SOLO TRAVEL: AN ADVENTURE WORTH TRYING
This is a year late but still the most important travel goal I achieved last year. Among my circle of friends and family, traveling alone was not a normal occurrence. This was also one of my goals before turning 30 last April. I opted to go to Ho Chi Minh city in Vietnam. I chose Vietnam because it was a place I had not been to.
The hardest thing about traveling is wanting to go home and be with family yet still having the urge to continue moving forward and discovering new things. I know if it weren’t for my husband and son, I would probably just keep traveling until that thirst is fully quenched- which I know might never happen. I always get this wave of sadness as a trip comes to an end. It is something that I truly love and long to do everyday of my life. It is something that I know some people will never fully understand.
Traveling alone put certain things in perspective. It gave me the silence that I never thought I needed. It gave me peacefulness like I never knew existed within me. Like it said in Kent Nerburn’s book “You should spend time alone. I don’t just mean minutes and hours, but days and, if the opportunity presents itself, weeks. Time spent alone returns to you a hundredfold, because it is the proving ground of the spirit”.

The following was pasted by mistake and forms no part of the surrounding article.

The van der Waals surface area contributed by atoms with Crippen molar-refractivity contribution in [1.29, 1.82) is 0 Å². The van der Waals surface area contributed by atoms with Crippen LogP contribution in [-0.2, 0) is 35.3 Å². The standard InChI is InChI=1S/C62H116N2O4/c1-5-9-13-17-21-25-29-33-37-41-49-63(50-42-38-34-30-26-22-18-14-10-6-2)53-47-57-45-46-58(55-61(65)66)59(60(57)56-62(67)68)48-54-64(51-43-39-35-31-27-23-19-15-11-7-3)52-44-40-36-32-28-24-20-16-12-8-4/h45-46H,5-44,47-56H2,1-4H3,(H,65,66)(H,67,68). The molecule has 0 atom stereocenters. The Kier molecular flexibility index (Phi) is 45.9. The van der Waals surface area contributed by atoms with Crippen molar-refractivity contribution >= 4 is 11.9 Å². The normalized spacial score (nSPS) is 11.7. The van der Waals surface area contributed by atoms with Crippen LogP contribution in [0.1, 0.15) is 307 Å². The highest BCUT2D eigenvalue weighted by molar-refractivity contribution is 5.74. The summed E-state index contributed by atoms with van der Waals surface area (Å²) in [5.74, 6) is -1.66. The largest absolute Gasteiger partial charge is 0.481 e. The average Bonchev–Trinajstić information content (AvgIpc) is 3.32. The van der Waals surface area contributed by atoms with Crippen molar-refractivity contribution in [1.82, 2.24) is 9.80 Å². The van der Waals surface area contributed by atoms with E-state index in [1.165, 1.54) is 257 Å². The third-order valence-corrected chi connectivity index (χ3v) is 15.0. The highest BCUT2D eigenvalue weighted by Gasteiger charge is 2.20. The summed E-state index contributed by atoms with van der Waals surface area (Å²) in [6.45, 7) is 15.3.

I went to Vietnam not knowing anyone at all. But then realized that I was actually lucky to not have had friends there because it gave me that push to open up and talk to people. It was fulfilling. The good thing about this experience was it made me want to travel more on my own. It was not easy and it was very stressful at the beginning but at least I was able to do it and know that I’ll be able to do it again.
I also realized that other Filipinos are not used to seeing Filipinas traveling alone for pleasure (or maybe I just looked like a lost puppy). The ones that I talked to were quite shocked that I was on my own and immediately assumed I needed help and wanted to take me under their wing. This was also the case prior to my trip. Friends that I talked to about it wanted to know why I wanted to travel on my own and were quite bewildered that it was my own choice. It was sort of funny. But I’m truly grateful for all the kind people I met and got to spend time with.
The scary part of it all was being away from home when the big earthquake/tsunami hit Japan. My hotel room did not have a window and I could not help but think of the things that could happen. But like any other trip, despite the stress and frustrations I encountered (and the fact that there isn’t that much to do in Ho Chi Minh), I really had a good time. And though I don’t think I’ll have a lot of time to travel on my own again anytime soon, I would gladly do it again in a heartbeat.